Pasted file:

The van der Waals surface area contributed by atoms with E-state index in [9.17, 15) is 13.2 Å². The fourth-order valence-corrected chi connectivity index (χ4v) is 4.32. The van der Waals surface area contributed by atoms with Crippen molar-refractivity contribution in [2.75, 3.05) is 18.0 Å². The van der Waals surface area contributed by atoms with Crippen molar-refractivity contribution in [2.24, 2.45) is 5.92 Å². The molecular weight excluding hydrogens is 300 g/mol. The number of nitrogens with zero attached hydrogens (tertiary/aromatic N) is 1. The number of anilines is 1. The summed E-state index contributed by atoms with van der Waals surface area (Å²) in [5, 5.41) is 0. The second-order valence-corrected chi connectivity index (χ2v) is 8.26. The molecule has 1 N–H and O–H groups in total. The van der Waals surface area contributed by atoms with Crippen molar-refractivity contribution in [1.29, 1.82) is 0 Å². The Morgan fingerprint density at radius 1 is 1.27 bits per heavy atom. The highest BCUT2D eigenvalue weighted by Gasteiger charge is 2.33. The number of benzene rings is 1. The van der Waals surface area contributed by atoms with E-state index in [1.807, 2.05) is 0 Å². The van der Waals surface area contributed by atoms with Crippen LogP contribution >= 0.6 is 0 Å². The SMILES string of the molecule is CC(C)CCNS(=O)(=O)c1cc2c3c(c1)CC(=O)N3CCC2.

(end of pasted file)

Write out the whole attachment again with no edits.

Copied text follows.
The van der Waals surface area contributed by atoms with E-state index in [9.17, 15) is 13.2 Å². The fourth-order valence-corrected chi connectivity index (χ4v) is 4.32. The van der Waals surface area contributed by atoms with Crippen molar-refractivity contribution in [2.75, 3.05) is 18.0 Å². The van der Waals surface area contributed by atoms with Crippen molar-refractivity contribution in [2.24, 2.45) is 5.92 Å². The molecular weight excluding hydrogens is 300 g/mol. The number of nitrogens with zero attached hydrogens (tertiary/aromatic N) is 1. The number of anilines is 1. The summed E-state index contributed by atoms with van der Waals surface area (Å²) in [5, 5.41) is 0. The second-order valence-corrected chi connectivity index (χ2v) is 8.26. The molecule has 1 N–H and O–H groups in total. The van der Waals surface area contributed by atoms with Crippen molar-refractivity contribution in [1.29, 1.82) is 0 Å². The Morgan fingerprint density at radius 1 is 1.27 bits per heavy atom. The highest BCUT2D eigenvalue weighted by Gasteiger charge is 2.33. The number of benzene rings is 1. The van der Waals surface area contributed by atoms with E-state index in [1.807, 2.05) is 0 Å². The van der Waals surface area contributed by atoms with Crippen LogP contribution >= 0.6 is 0 Å². The SMILES string of the molecule is CC(C)CCNS(=O)(=O)c1cc2c3c(c1)CC(=O)N3CCC2.